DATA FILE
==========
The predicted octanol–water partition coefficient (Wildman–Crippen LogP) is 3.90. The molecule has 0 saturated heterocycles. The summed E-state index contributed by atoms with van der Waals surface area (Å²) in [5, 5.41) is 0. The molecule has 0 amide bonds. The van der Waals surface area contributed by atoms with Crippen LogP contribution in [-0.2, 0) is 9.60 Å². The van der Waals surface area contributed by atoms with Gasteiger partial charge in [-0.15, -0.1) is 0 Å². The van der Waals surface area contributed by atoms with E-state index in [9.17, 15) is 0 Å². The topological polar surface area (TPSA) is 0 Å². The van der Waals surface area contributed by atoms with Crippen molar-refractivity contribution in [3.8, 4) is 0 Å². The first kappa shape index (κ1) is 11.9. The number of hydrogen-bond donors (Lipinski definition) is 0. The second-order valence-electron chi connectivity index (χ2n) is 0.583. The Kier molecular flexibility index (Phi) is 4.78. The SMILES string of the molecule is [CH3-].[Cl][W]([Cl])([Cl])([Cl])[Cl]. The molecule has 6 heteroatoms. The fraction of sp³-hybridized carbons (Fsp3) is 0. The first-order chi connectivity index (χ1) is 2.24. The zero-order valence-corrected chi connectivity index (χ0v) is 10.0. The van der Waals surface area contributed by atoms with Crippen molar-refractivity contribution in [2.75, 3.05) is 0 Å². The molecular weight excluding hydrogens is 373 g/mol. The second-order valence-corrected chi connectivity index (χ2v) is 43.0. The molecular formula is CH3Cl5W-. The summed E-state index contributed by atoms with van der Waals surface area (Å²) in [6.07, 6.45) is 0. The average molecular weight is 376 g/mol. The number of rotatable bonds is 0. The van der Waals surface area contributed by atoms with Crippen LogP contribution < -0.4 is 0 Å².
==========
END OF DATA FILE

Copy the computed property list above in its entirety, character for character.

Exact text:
The predicted octanol–water partition coefficient (Wildman–Crippen LogP) is 3.90. The molecule has 0 saturated heterocycles. The summed E-state index contributed by atoms with van der Waals surface area (Å²) in [5, 5.41) is 0. The molecule has 0 amide bonds. The van der Waals surface area contributed by atoms with Crippen LogP contribution in [-0.2, 0) is 9.60 Å². The van der Waals surface area contributed by atoms with Gasteiger partial charge in [-0.15, -0.1) is 0 Å². The van der Waals surface area contributed by atoms with E-state index in [9.17, 15) is 0 Å². The topological polar surface area (TPSA) is 0 Å². The van der Waals surface area contributed by atoms with Crippen molar-refractivity contribution in [3.8, 4) is 0 Å². The first kappa shape index (κ1) is 11.9. The number of hydrogen-bond donors (Lipinski definition) is 0. The second-order valence-electron chi connectivity index (χ2n) is 0.583. The Kier molecular flexibility index (Phi) is 4.78. The SMILES string of the molecule is [CH3-].[Cl][W]([Cl])([Cl])([Cl])[Cl]. The molecule has 6 heteroatoms. The fraction of sp³-hybridized carbons (Fsp3) is 0. The first-order chi connectivity index (χ1) is 2.24. The zero-order valence-corrected chi connectivity index (χ0v) is 10.0. The van der Waals surface area contributed by atoms with Crippen molar-refractivity contribution in [2.75, 3.05) is 0 Å². The molecular weight excluding hydrogens is 373 g/mol. The second-order valence-corrected chi connectivity index (χ2v) is 43.0. The molecular formula is CH3Cl5W-. The summed E-state index contributed by atoms with van der Waals surface area (Å²) in [6.07, 6.45) is 0. The average molecular weight is 376 g/mol. The number of rotatable bonds is 0. The van der Waals surface area contributed by atoms with Crippen LogP contribution < -0.4 is 0 Å².